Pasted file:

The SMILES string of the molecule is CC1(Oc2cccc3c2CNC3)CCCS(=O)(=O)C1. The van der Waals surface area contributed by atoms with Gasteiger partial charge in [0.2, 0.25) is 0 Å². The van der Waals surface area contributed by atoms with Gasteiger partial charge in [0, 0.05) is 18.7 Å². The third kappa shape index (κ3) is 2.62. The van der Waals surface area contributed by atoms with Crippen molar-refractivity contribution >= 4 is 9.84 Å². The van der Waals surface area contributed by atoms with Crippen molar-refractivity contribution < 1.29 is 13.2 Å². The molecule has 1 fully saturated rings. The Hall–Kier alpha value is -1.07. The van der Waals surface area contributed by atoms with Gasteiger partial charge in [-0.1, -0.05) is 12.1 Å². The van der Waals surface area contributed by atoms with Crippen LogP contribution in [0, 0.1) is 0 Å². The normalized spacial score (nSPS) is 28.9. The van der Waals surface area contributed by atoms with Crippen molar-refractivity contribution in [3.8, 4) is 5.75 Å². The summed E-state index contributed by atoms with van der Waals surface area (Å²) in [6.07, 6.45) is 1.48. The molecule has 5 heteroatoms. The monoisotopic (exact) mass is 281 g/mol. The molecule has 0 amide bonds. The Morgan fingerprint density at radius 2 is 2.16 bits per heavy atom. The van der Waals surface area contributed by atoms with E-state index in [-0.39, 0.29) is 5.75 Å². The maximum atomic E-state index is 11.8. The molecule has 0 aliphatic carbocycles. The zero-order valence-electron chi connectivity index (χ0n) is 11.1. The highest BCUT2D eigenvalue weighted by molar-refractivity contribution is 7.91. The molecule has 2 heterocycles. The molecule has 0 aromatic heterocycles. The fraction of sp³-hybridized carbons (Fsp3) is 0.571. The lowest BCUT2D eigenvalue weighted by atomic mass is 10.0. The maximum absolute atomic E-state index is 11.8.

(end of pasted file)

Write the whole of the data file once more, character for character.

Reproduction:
The SMILES string of the molecule is CC1(Oc2cccc3c2CNC3)CCCS(=O)(=O)C1. The van der Waals surface area contributed by atoms with Gasteiger partial charge in [0.2, 0.25) is 0 Å². The van der Waals surface area contributed by atoms with Gasteiger partial charge in [0, 0.05) is 18.7 Å². The third kappa shape index (κ3) is 2.62. The van der Waals surface area contributed by atoms with Crippen molar-refractivity contribution >= 4 is 9.84 Å². The van der Waals surface area contributed by atoms with Crippen molar-refractivity contribution < 1.29 is 13.2 Å². The molecule has 1 fully saturated rings. The Hall–Kier alpha value is -1.07. The van der Waals surface area contributed by atoms with Gasteiger partial charge in [-0.1, -0.05) is 12.1 Å². The van der Waals surface area contributed by atoms with Crippen LogP contribution in [0, 0.1) is 0 Å². The normalized spacial score (nSPS) is 28.9. The van der Waals surface area contributed by atoms with Crippen molar-refractivity contribution in [3.8, 4) is 5.75 Å². The summed E-state index contributed by atoms with van der Waals surface area (Å²) in [6.07, 6.45) is 1.48. The molecule has 5 heteroatoms. The monoisotopic (exact) mass is 281 g/mol. The molecule has 0 amide bonds. The Morgan fingerprint density at radius 2 is 2.16 bits per heavy atom. The van der Waals surface area contributed by atoms with E-state index in [-0.39, 0.29) is 5.75 Å². The maximum atomic E-state index is 11.8. The molecule has 0 aliphatic carbocycles. The zero-order valence-electron chi connectivity index (χ0n) is 11.1. The highest BCUT2D eigenvalue weighted by molar-refractivity contribution is 7.91. The molecule has 2 heterocycles. The molecule has 0 aromatic heterocycles. The fraction of sp³-hybridized carbons (Fsp3) is 0.571. The lowest BCUT2D eigenvalue weighted by atomic mass is 10.0. The maximum absolute atomic E-state index is 11.8.